IBM’s Think Conference, the first ever such event held in Las Vegas, Nevada this past March 20-22 was memorable and displayed IBM’s vision for the future. The technology pioneer assertively pushed blockchain technologies for more companies and stressed its ability to change the way the world operates.

Many aspects of blockchain technology still are not understood by your average person. IBM took it upon themselves to teach companies what the tech can do for them. Whether it’s healthcare, financial services, government services or supply chains - blockchain tech has an answer for it all. In time the implementation of the technology will reconceptualize everyday business practices.

The majority of speakers at the event focused their discussions on blockchain, but one of the more interesting topics was in regards to what was called “crypto anchors”.

Andreas Kind who leads "Industry Platform and Blockchain" at IBM Research Zurich focused his discussion on how blockchain can help end the epidemic with counterfeit goods and medicines. Kind said that in 2015 it was estimated that $1.8 trillion in counterfeit items were sold. These items ranged from healthcare, eggs, and auto parts, which incidentally account for some 40% of the aftermarket in some countries. E-commerce makes it easy for fakes to be sold because so many item parts are produced in one country and sold in another. Blockchain is already combating this problem with food and trade documents but now the company is working on other items with what he called “crypto anchors” that are linked to cryptographic entries.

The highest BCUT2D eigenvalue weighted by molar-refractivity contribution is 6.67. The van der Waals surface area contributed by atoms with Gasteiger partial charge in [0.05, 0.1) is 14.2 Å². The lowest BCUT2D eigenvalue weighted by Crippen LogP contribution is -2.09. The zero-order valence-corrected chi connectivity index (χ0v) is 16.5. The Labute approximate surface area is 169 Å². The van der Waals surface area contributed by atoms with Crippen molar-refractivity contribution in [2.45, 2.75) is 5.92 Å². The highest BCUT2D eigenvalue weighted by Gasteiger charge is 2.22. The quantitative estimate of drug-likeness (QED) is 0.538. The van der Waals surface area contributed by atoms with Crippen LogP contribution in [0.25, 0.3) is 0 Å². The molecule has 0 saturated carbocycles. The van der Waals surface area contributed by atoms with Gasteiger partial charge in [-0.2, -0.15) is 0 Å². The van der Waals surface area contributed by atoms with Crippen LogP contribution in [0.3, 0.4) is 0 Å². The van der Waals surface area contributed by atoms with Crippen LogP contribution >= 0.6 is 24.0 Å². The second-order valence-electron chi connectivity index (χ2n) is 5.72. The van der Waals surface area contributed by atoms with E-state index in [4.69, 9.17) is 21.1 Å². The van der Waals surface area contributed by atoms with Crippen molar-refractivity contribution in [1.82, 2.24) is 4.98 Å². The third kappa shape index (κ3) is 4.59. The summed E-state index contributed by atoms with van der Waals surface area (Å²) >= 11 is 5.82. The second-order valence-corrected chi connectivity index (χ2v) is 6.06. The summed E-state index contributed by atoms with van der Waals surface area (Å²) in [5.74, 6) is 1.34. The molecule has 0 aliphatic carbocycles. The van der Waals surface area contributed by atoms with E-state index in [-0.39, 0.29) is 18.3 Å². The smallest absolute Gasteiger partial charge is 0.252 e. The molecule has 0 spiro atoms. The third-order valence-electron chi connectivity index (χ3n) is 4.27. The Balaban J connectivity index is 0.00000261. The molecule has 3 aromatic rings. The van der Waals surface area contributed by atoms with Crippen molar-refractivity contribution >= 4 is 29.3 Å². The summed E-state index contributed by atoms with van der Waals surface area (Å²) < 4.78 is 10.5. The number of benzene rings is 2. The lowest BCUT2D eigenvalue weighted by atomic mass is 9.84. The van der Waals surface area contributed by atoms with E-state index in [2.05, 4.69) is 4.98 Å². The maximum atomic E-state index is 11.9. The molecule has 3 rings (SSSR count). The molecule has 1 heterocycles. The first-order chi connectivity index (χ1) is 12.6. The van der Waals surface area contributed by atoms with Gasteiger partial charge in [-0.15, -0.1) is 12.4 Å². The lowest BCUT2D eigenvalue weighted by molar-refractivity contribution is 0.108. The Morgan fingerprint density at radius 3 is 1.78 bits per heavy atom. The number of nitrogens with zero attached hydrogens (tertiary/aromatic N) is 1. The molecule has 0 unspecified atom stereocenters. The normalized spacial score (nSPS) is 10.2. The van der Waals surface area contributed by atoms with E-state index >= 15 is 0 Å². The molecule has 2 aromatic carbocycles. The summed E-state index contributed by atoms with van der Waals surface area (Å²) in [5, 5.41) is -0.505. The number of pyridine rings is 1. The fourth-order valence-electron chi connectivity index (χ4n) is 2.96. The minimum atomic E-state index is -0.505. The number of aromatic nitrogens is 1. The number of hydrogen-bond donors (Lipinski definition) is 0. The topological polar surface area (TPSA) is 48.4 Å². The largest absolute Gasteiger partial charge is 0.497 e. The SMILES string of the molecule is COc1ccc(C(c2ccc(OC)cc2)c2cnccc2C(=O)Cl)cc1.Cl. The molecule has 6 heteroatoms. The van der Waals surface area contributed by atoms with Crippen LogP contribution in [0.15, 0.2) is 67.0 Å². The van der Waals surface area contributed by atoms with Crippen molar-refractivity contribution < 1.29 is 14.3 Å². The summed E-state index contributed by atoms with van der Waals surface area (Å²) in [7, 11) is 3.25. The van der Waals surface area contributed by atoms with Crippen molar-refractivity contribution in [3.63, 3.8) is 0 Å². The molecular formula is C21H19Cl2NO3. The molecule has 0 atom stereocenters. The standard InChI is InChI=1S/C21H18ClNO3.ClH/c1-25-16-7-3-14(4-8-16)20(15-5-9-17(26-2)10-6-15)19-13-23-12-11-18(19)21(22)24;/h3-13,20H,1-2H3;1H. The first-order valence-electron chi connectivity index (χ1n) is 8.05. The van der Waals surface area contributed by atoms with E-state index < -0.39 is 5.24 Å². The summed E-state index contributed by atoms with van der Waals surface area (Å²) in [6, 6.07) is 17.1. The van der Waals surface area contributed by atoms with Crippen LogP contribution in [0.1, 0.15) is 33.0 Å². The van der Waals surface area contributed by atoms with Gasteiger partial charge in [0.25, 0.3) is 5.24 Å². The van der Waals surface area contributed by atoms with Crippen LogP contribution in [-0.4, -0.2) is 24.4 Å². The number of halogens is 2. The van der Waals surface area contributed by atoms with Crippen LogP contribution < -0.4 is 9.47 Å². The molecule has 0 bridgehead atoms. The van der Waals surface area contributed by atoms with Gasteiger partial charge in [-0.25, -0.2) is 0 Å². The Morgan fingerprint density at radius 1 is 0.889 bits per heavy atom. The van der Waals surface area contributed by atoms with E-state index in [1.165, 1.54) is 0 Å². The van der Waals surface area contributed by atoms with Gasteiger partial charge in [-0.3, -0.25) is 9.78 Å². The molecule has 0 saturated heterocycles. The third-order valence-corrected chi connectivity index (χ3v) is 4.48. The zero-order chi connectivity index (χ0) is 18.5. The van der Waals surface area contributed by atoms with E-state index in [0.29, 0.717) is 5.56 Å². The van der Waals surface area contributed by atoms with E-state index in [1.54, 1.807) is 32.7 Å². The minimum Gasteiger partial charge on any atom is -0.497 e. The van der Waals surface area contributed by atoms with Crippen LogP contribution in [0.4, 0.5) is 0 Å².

Crypto anchors work by a special chemistry and bioscience. The example Kind exhibited was a malaria test that used ink dots embedded on a micro pillar. A serum is applied to the testing strip where the first code is washed away and second invisible code is revealed. That code is tested and compared to a blockchain registry that verifies it as authentic. Kind says that in five years blockchain tech will help eradicated over 50% of the world's counterfeit goods.

IBM is serious about blockchain and this conference only demonstrates a small portion of what they’re working on around the globe. To give this some greater perspective, Marie Wieck who serves as IBM’s general manager of blockchain, said at the Think conference in an interview with the Australian Financial Review that blockchain technology would be a $3.1 trillion boon to the economy on a global scale by 2030.

Click here to learn more about the conference and watch the free videos from the talks by more than 24 IBM speakers. It’s well worth a visit.